To: <j-say@xxxxxxxxxxxxx> Sent: Monday, November 19, 2007 11:25 AM Subject: [j-say list] Re: Setup Problems.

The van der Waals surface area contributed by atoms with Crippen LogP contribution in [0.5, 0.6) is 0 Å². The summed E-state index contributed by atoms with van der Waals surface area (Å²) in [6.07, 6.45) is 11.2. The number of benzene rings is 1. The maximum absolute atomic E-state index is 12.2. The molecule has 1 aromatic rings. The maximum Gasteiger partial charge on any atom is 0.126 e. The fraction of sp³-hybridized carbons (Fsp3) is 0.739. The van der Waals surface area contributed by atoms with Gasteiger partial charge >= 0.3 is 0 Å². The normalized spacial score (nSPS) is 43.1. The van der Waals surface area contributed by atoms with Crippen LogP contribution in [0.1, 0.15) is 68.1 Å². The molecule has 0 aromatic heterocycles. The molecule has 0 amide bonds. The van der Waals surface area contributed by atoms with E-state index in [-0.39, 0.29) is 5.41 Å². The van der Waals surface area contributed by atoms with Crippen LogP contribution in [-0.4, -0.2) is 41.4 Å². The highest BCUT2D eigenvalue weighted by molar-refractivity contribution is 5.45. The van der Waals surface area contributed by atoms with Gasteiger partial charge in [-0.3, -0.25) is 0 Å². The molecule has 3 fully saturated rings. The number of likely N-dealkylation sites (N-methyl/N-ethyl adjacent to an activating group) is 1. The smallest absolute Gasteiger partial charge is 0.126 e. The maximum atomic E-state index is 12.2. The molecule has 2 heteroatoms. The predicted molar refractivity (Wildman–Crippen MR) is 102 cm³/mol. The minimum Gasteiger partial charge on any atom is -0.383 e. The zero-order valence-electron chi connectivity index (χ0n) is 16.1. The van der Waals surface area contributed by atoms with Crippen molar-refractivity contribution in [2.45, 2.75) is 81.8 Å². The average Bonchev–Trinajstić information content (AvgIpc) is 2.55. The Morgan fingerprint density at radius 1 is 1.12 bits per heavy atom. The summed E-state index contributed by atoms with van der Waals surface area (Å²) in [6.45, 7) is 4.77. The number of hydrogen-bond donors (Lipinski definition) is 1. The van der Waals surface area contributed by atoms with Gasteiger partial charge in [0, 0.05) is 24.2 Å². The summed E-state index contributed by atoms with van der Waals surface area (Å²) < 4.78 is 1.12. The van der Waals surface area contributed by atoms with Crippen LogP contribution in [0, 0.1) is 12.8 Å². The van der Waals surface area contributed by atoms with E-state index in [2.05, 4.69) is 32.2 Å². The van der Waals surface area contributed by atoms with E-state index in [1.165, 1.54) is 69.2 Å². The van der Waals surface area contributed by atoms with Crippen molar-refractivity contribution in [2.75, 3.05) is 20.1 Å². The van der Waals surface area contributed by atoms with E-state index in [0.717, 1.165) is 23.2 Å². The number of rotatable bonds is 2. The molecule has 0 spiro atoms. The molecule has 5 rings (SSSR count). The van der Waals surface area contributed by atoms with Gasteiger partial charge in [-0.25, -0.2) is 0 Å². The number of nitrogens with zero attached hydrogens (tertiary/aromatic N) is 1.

Hi: No luck there either. Cheers.----- Original Message ----- From: "Randy Ingman" <ingman@xxxxxxx>To: <j-say@xxxxxxxxxxxxx> Sent: Monday, November 19, 2007 9:28 AM Subject: [j-say list] Re: Setup Problems. Try changing your display setting to the following: resolution 1024 by 768 color quality 16 bit When you have finished the training, you can than return these settings to your favorite.----- Original Message ----- From: "Martin, Sue W." <Sue.Martin@xxxxxx>To: <j-say@xxxxxxxxxxxxx> Sent: Monday, November 19, 2007 7:19 AM Subject: [j-say list] Re: Setup Problems. Jim, I'm not sure if you ever received a resolution to your problem of some letters being left off of the training text when JAWS speaks it for you. I'm honestly not sure of a technical fix but, below, I'll append the training text. Reading through it a time or two might give you enough familiarity to fill in the missing letters when reading the training text. I realize this is not a fix but might be a workaround. Begin training text: We'd like you to read aloud for a few minutes while the computer listens to you and learns how you speak. When you've finished reading, we'll make some adjustments, and then you'll be able to talk to your computer and see the words appear on your screen. In the meantime, we'd like to explain why talking to a computer is not the same as talking to a person and then give you a few tips about how to speak when dictating. Understanding spoken language is something that people often take for granted. Most of us develop the ability to recognize speech when we're very young. We're already experts at speech recognition by the age of three or so. When people first start using speech-recognition software, they might be surprised that the computer makes mistakes. Maybe unconsciously we compare the computer to another person. But the computer is not like a person. What the computer does when it listens to speech is different from what a person does. The first challenge in speech recognition is to identify what is speech and what is just noise. People can filter out noise fairly easily, which lets us talk to each other almost anywhere. We have conversations in busy train stations, across the dance floor, and in crowded restaurants. It would be very dull if we had to sit in a quiet room every time we wanted to talk to each other! Unlike people, computers need help separating speech sounds from other sounds. When you speak to a computer, you should be in a place without too much noise. Then, you must speak clearly into a microphone that has been placed in the right position. If you do this, the computer will hear you just fine, and not get confused by the other noises around you. A second challenge is to recognize speech from more than one speaker. People do this very naturally. We have no problem chatting one moment with Aunt Grace, who has a high, thin voice, and the next moment with Cousin Paul, who has a voice like a foghorn. People easily adjust to the unique characteristics of every voice. Speech-recognition software, on the other hand, works best when the computer has a chance to adjust to each new speaker. The process of teaching the computer to recognize your voice is called "training," and it's what you're doing right now. The training process takes only a few minutes for most people. If, after you begin using the program, you find that the computer is making more mistakes than you expect, use the tools provided in the Accuracy Center to improve the recognition accuracy. Another challenge is how to distinguish between two or more phrases that sound alike. People use common sense and context--knowledge of the topic being talked about--to decide whether a speaker said "ice cream" or "I scream." Speech-recognition programs don't understand what words mean, so they can't use common sense the way people do. Instead, they keep track of how frequently words occur by themselves and in the context of other words. This information helps the computer choose the most likely word or phrase from among several possibilities. Finally, people sometimes mumble, slur their words, or leave words out altogether. They assume, usually correctly, that their listeners will be able to fill in the gaps. Unfortunately, computers won't understand mumbled speech or missing words. They only understand what was actually spoken and don't know enough to fill in the gaps by guessing what was meant. To understand what it means to speak both clearly and naturally, listen to the way newscasters read the news. If you copy this style when you dictate, the program should successfully recognize what you say. One of the most effective ways to make speech recognition work better is to practice speaking clearly and evenly when you dictate. Try thinking about what you want to say before you start to speak. This will help you speak in longer, more natural phrases. Speak at your normal pace without slowing down. When another person is having trouble understanding you, speaking more slowly usually helps. It doesn't help, however, to speak at an unnatural pace when you're talking to a computer. This is because the program listens for predictable sound patterns when matching sounds to words. If you speak in syllables, each syllable is likely to be transcribed as a separate word. With a little practice, you will develop the habit of dictating in a clear, steady voice, and the computer will understand you better. When you read this training text, the program adapts to the pitch and volume of your voice. For this reason, when you dictate, you should continue to speak at the pitch and volume you are speaking with right now. If you shout or whisper when you dictate, the program won't understand you as well. And last but not least, avoid saying extra words you really don't want in your document, like "you know." The computer has no way of knowing which words you say are important, so it simply transcribes everything you say. We hope you've enjoyed reading about the different ways that people and computers recognize spoken language as well as some tips for effective dictating. Sue W. Martin Management Analyst, 508 Compliance Health Data and Informatics, (HDI) 205.943.2391 -----Original Message----- From: j-say-bounce@xxxxxxxxxxxxx [mailto:j-say-bounce@xxxxxxxxxxxxx] On Behalf Of Pranav Lal Sent: Friday, November 16, 2007 7:01 PM To: j-say@xxxxxxxxxxxxx Subject: [j-say list] Re: Setup Problems. Hi Jim, What video card are you using? I have heard reports that some video cards can cause this problem but do not have any specific names at hand. Also, what screen resolution are you running at? Pranav -----Original Message----- From: j-say-bounce@xxxxxxxxxxxxx [mailto:j-say-bounce@xxxxxxxxxxxxx] On Behalf Of Jim Noseworthy Sent: Friday, November 16, 2007 11:31 PM To: j-say@xxxxxxxxxxxxx Subject: [j-say list] Re: Setup Problems. Ed: I have the below mentioned software packages and their correct versions installed; however, I am not able to get JAWS to read the full text of the teaching/training text during the initial setup of Dragon. Cheers.----- Original Message ----- From: Ed. Rosenthal <mailto:edward@xxxxxxxxxxxx>To: j-say@xxxxxxxxxxxxx Sent: Friday, November 16, 2007 1:28 PM Subject: [j-say list] Re: Setup Problems. Jim- the current version of J-Say is 5.02, and it supports Jaws for Windows version 8.0 .1177. Let us know if there are other questions. -ed. From: j-say-bounce@xxxxxxxxxxxxx [mailto:j-say-bounce@xxxxxxxxxxxxx] On Behalf Of Jim Noseworthy Sent: Friday, November 16, 2007 8:50 AM To: j-say@xxxxxxxxxxxxx Subject: [j-say list] Setup Problems. Hi Folks: With the latest version of J-Say, and the correct JFW build, I am having problems reading the teaching/training text with JAWS using the grav key. Only pieces of the text are being read. Any ideas? Thanks all over the place.